Diabetes is often detected by a urine test. If positive, blood glucose readings are taken to measure blood sugar levels. Everyone age 45 and over should have a blood glucose test every three years.

If you have diabetes, manage how you eat, refuel with foods regularly, incorporate physical activity into your daily routine and control your weight. If you need help developing a plan that works for you, contact a registered dietitian.

Produced by ADA’s Public Relations Team

Source: The American Dietetic Association

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A bit tired of my usual cookie recipes, I went looking for a new source of inspiration in my How To Be  A Domestic Goddess cookbook by Nigella Lawson.  Low and behold I came across the Snickerdoodle recipe and decided that I needed look no further.  As much as I have eaten these growing up (another of Auntie Cathy’s goodies she was always baking if I remember correctly) I honestly don’t know that I have ever made them before.  Weird no?  Well there is a first for everything, and if the heavenly smell emanating from my oven right now is any indication, I think they will turn out rather delish.  Good thing, because I have a care package to send AND a thank you gift I need them for.  Oh yeah, and I need a snack of course 🙂


Oven temp: 350 F

Prep time: 10 minutes

Bake time: 12-15 minutes

Yields: About 32 cookies



  • 1 2/3 cups all-purpose flour
  • 1/2 tsp ground nutmeg
  • 3/4 tsp baking powder
  • 1/2 tsp salt
  • 1/2 cup butter, softened at room temperature
  • 1/3 cup plus 2 tbsp. sugar
  • 1 large egg
  • 1 tsp. vanilla extract
  • 1 tbsp. cinnamon



Preheat oven to 350 degrees.  Combine the flour, nutmeg, baking powder and salt in a small bowl and set aside.  In a large mixing bowl cream the 1/3 cup sugar and butter until light in texture and pale in color, then beat in the egg and vanilla.  Now stir in the dry ingredients until you have a smooth, coherent mixture.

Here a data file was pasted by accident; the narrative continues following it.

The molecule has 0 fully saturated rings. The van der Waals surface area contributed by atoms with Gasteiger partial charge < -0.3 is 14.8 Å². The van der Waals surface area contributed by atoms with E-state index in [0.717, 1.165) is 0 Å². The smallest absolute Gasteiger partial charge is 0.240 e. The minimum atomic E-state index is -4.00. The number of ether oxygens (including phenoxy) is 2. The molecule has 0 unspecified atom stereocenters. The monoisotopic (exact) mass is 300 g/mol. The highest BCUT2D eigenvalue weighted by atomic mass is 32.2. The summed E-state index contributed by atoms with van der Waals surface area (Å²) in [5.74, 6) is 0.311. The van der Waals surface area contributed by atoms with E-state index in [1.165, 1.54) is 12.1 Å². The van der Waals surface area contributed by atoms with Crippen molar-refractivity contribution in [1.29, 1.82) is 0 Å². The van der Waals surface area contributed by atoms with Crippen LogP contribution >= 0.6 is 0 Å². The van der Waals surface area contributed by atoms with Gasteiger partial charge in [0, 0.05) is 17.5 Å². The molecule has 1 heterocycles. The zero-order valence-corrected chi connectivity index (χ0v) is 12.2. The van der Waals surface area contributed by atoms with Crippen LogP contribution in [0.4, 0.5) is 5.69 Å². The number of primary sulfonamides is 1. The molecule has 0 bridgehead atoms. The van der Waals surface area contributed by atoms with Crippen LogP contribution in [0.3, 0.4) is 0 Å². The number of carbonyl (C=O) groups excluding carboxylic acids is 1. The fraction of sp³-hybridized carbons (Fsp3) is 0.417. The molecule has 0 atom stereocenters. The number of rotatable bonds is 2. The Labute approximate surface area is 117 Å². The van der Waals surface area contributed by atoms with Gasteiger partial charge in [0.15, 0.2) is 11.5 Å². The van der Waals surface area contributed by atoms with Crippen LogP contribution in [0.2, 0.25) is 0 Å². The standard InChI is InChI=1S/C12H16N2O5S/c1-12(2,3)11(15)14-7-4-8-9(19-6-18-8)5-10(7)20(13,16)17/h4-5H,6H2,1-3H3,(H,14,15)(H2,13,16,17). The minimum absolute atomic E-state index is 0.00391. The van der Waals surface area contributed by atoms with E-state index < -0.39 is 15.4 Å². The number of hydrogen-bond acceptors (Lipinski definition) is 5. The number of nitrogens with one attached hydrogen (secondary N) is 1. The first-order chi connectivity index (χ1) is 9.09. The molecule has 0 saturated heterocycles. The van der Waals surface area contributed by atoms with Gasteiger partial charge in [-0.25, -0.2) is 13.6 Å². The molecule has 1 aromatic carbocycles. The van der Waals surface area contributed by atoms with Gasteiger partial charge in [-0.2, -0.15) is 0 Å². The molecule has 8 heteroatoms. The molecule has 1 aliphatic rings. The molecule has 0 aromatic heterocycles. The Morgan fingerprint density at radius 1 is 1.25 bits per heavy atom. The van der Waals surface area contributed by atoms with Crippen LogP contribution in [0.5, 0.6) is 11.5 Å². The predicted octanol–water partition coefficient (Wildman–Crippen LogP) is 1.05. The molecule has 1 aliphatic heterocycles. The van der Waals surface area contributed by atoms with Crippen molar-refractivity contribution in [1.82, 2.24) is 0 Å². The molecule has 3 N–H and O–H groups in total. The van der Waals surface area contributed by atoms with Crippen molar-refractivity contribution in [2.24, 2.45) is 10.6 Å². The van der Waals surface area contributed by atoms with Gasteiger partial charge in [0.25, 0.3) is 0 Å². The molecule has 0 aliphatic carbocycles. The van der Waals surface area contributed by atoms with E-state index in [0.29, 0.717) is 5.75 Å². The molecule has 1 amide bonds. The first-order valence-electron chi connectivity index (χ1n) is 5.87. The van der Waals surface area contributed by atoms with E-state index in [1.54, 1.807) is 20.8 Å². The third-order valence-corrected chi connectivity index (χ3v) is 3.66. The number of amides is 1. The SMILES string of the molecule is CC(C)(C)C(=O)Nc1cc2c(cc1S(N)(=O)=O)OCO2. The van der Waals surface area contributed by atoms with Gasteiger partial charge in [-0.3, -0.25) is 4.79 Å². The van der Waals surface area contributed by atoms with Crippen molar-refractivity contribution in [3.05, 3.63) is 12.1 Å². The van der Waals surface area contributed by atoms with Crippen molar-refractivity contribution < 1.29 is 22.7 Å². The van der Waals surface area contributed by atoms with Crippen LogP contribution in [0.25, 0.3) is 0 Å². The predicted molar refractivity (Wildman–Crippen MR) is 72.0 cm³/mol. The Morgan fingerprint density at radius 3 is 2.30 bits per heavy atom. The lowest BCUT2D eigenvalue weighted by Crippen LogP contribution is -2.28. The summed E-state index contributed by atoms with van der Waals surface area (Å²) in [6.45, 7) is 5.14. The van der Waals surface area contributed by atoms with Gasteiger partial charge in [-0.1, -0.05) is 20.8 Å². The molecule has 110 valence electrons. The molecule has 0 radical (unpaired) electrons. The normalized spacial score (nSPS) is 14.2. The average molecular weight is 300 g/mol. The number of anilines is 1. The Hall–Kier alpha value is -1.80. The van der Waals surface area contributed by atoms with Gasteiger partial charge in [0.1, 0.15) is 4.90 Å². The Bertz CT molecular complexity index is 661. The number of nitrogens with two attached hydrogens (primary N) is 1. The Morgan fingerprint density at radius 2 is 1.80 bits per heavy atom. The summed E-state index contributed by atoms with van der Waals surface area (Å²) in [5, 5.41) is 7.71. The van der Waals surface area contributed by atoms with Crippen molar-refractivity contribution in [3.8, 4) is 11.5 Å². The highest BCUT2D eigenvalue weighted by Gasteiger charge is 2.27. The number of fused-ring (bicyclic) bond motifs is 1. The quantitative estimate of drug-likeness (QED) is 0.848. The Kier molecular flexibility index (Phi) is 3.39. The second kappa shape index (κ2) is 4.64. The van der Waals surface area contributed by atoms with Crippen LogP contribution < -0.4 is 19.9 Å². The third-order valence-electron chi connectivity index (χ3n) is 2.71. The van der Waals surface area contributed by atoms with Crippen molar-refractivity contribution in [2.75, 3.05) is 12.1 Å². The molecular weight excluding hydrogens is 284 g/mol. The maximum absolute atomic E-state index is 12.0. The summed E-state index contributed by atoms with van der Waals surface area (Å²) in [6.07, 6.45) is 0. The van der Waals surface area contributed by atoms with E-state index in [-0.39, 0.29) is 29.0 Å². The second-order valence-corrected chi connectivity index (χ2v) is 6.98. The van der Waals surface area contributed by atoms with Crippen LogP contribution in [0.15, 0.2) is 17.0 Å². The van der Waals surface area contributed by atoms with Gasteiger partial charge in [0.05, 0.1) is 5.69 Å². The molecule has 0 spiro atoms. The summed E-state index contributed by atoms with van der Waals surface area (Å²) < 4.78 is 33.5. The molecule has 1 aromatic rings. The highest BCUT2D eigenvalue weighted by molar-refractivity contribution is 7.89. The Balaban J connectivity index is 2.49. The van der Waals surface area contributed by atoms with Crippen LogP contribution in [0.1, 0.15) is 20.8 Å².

Spoon out the remaining sugar and the cinnamon into a shallow bowl.  Roll small balls of dough (about the size of a walnut) in your hands and then roll each in the sugar and cinnamon mixture and place on the baking sheets.

Bake for about 12-15 minutes, by which time they should be turning golden brown.  Take out of the oven and leave to rest on the baking sheets for 1 minute before transferring to a wire rack to cool.

*Variation:  Replace 2 tablespoons of the flour with cocoa to make what Nigella calls chocodoodles!



So, my first batch of Snickerdoodles are out of the oven and I can’t help but stand here and laugh.  These are officially the smallest cookies I have

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Smallest Snickerdoodles ever!

ever seen…I usually always make my cookies a bit smaller than the recipe calls for, and this time was no exception.  BUT I sort of didn’t realize how much these cookies were not going to spread out (hello every Snickerdoodle I’ve eaten has been huge!).  So, I dare say that I slightly overcooked them waiting for them to get all big and good.  Oh well…not totally unsalvageable.  I would recommend that if you want larger cookies (i.e. more than an inch in diameter) that you consider doubling the recipe and rolling the dough into larger balls before baking…best of luck to you.  On the upside they are delicious and very cake-like as Nigella describes them.  Yum!